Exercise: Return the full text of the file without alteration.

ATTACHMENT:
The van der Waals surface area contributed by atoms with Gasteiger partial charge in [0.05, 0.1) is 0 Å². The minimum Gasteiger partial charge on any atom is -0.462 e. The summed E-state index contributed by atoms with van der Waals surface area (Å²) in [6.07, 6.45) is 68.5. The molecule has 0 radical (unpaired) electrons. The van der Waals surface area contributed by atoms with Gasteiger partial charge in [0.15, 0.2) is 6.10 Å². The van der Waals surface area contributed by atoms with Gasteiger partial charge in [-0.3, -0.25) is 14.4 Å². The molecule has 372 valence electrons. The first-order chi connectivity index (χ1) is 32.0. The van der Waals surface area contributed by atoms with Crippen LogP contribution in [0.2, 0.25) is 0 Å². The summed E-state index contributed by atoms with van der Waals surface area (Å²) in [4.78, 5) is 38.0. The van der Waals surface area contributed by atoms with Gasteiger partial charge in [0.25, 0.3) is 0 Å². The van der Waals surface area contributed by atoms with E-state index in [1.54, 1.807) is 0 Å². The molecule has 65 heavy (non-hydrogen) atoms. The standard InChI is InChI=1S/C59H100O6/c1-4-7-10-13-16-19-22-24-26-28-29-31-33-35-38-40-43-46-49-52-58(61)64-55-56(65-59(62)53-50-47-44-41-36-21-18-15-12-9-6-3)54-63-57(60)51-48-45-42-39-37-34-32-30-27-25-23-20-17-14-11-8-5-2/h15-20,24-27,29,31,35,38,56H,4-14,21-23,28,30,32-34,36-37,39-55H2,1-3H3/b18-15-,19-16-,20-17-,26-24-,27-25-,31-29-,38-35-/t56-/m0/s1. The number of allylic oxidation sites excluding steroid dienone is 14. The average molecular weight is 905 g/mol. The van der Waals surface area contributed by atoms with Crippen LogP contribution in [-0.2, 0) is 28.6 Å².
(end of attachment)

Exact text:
The van der Waals surface area contributed by atoms with Gasteiger partial charge in [0.05, 0.1) is 0 Å². The minimum Gasteiger partial charge on any atom is -0.462 e. The summed E-state index contributed by atoms with van der Waals surface area (Å²) in [6.07, 6.45) is 68.5. The molecule has 0 radical (unpaired) electrons. The van der Waals surface area contributed by atoms with Gasteiger partial charge in [0.15, 0.2) is 6.10 Å². The van der Waals surface area contributed by atoms with Gasteiger partial charge in [-0.3, -0.25) is 14.4 Å². The molecule has 372 valence electrons. The first-order chi connectivity index (χ1) is 32.0. The van der Waals surface area contributed by atoms with Crippen LogP contribution in [0.2, 0.25) is 0 Å². The summed E-state index contributed by atoms with van der Waals surface area (Å²) in [4.78, 5) is 38.0. The van der Waals surface area contributed by atoms with Gasteiger partial charge in [0.25, 0.3) is 0 Å². The van der Waals surface area contributed by atoms with E-state index in [1.54, 1.807) is 0 Å². The molecule has 65 heavy (non-hydrogen) atoms. The standard InChI is InChI=1S/C59H100O6/c1-4-7-10-13-16-19-22-24-26-28-29-31-33-35-38-40-43-46-49-52-58(61)64-55-56(65-59(62)53-50-47-44-41-36-21-18-15-12-9-6-3)54-63-57(60)51-48-45-42-39-37-34-32-30-27-25-23-20-17-14-11-8-5-2/h15-20,24-27,29,31,35,38,56H,4-14,21-23,28,30,32-34,36-37,39-55H2,1-3H3/b18-15-,19-16-,20-17-,26-24-,27-25-,31-29-,38-35-/t56-/m0/s1. The number of allylic oxidation sites excluding steroid dienone is 14. The average molecular weight is 905 g/mol. The van der Waals surface area contributed by atoms with Crippen LogP contribution in [-0.2, 0) is 28.6 Å².